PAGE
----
Expansion Planned for Cambridge Tower A

January 27, 2016

Kansas City, Kan. — The University of Kansas Hospital Authority Board has voted to expand Cambridge Tower A – while it's still under construction. When the project was originally announced in 2014, it was designed as a seven-story building that held 92 beds and 12 operating rooms, with the option to construct four additional floors at a later date.

"Our patient volume has been so strong the new building will be full as soon as it opens in 2017. So we are going to keep the construction crane on site after the building opens and continue building the four additional floors," says Bob Page, president and chief executive officer of The University of Kansas Hospital.

Page says once the new floors are finished in 2018, one floor will be immediately prepared for patient occupancy, adding an additional 32 beds. The other three floors will be "shelled-in" for future expansion.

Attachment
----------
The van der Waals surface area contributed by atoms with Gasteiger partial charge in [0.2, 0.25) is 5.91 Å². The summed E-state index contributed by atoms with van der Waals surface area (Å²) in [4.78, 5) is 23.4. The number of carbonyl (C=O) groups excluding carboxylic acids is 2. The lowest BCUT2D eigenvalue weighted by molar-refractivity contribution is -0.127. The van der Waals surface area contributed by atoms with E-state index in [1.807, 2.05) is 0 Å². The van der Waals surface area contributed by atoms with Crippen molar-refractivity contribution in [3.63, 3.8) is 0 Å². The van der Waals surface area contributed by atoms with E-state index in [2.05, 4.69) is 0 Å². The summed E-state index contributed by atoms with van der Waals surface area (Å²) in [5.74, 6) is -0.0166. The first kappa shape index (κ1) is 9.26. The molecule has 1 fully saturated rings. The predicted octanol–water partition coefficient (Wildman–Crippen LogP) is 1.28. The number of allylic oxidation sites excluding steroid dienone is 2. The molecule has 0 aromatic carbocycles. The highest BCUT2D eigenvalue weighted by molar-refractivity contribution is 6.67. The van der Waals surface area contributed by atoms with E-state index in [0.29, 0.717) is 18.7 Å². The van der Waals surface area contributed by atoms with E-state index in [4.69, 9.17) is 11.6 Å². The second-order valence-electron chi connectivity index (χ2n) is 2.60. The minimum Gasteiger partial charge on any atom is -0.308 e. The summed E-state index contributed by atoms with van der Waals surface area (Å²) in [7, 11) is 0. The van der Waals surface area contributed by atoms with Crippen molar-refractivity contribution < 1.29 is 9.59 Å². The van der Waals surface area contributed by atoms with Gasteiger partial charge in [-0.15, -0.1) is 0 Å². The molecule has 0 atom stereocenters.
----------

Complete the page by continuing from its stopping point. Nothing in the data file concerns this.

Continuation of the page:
However, Page stresses the expanded Cambridge Tower A project makes the need for philanthropic support more important than ever.

"Patients are choosing us because of the difference advanced medicine makes in their lives. We need the community to support this project, to say it is important to have academic medicine and a high, nationally ranked hospital in this community," notes Page.

The hospital had previously set a goal of $100 million in philanthropy for the original $270 million project, including a $10 million challenge grant from Annette Bloch, civic leader and philanthropist. The new addition adds $50 million to the cost, but the hospital will keep the $100 million giving goal.

"In order for us to ensure Cambridge Tower A is built and equipped to meet the demands of 21st Century patients, we will need to use every penny of the $100 million in support. We are confident our supporters throughout the Midwest and the nation will come through," adds Page.

It has been less than a year since the groundbreaking for Cambridge Tower A. During that time, the campaign has raised more than $42 million to support the project.

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